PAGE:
Greetings from Mammoth Cave National Park

I had visited five national parks before I visited Mammoth Cave, including the Grand Canyon, but it was at Mammoth Cave that I truly fell in love with national parks. You see, in none of my five previous park visits had I really understood that I was in a national park. Two of them happened when I was a child, too young to really get it. Two of them were in Hawaii and were excursions from our cruise ship where I just got on the bus and then stepped out into the natural beauty of Haleakala and Hawaii Volcanoes, again not understanding that I was in a national park. And the Grand Canyon…I was chaperoning a group of teenagers and was so overwhelmed by the grandness of the canyon that the fact that it was a national park escaped me. But then I went to Mammoth Cave.

We spent a long weekend in Mammoth Cave, staying in a tiny yellow cabin on park property that we loved and eating our meals in the park restaurant. We were up-close and personal with the rangers since entering the cave required going on a guided ranger tour. Four cave tours and 10 miles of above-ground hiking later, we were described as “hard core” by one of the rangers and still love to brag amongst ourselves as being “ranger-certified hard core.” In Mammoth Cave we interacted with the park in every way, enjoying the wonder of the cave and the solitude of above-ground hiking in a park themed on a cave. We were immersed in the national park and began to understand how national parks work.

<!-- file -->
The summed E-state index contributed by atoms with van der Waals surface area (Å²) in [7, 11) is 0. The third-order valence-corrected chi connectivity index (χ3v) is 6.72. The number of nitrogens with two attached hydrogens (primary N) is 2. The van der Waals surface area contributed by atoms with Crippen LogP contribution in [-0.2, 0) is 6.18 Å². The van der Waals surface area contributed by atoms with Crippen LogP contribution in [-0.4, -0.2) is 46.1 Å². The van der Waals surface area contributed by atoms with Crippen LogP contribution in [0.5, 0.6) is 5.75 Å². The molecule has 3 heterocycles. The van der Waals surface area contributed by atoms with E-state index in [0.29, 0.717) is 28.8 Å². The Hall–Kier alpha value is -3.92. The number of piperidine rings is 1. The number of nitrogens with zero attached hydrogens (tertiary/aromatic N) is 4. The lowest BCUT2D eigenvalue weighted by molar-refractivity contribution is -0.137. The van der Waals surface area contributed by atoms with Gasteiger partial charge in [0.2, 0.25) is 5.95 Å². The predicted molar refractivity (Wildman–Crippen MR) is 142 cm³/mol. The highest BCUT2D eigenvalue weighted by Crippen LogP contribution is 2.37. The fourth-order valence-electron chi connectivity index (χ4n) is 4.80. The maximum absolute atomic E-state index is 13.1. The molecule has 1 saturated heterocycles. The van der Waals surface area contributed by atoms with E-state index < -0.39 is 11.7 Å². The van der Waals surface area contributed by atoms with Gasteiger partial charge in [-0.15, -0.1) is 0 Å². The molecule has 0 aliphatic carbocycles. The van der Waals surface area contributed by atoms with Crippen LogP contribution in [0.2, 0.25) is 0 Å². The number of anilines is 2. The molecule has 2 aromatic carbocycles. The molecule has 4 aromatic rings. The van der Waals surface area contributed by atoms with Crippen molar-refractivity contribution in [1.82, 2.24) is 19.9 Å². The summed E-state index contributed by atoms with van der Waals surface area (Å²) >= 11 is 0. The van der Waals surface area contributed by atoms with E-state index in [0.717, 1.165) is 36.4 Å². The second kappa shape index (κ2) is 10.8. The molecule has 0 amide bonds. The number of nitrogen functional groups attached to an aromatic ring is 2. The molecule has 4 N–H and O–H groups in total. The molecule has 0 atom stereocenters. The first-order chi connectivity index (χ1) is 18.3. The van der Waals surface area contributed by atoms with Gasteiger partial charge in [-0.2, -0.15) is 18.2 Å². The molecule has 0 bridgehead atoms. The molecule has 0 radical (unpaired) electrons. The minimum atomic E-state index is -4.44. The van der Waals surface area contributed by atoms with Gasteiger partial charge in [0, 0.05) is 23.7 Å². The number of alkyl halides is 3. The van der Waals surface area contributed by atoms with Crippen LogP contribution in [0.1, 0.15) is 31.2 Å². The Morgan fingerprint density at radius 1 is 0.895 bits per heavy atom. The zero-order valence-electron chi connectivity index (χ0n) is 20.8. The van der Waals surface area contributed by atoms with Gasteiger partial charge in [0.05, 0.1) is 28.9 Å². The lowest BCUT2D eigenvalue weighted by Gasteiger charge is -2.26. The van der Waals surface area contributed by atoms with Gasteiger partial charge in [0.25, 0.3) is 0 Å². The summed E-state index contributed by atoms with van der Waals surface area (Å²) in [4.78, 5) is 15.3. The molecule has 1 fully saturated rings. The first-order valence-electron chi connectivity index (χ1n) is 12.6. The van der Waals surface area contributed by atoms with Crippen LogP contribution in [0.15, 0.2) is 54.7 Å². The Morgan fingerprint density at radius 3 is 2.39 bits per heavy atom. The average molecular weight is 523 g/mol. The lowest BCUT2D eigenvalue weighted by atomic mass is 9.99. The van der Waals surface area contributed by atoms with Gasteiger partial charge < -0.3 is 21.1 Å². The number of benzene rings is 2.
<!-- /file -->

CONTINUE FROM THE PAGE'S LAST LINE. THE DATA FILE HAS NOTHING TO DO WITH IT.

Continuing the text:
On top of all of that, the visitor center sold me a book on the history of the national park service. This was before Ken Burns made the story so well-known in his documentary. I was on fire! That book was completed before we left the park. Not only did I understand much better what a national park was, but I also came to understand just how many there are! And that set in motion a decade of national park exploring. We’ve been to 21 parks now and have more planned…all thanks to a visit to Mammoth Cave that inspired a passion for parks.

Sincerely,
Jodi

Mammoth Cave National Park

Explore Mammoth Cave National Park, the longest cave system on Earth, featuring the richest known habitat for cave wildlife in the world.

State(s): Kentucky

Established: 1941

“They preserve the natural beauty and history of our great country. They give Americans the necessary wilderness to recharge and show each of us just how small we are in the much larger story of our beautiful country and it's history.”

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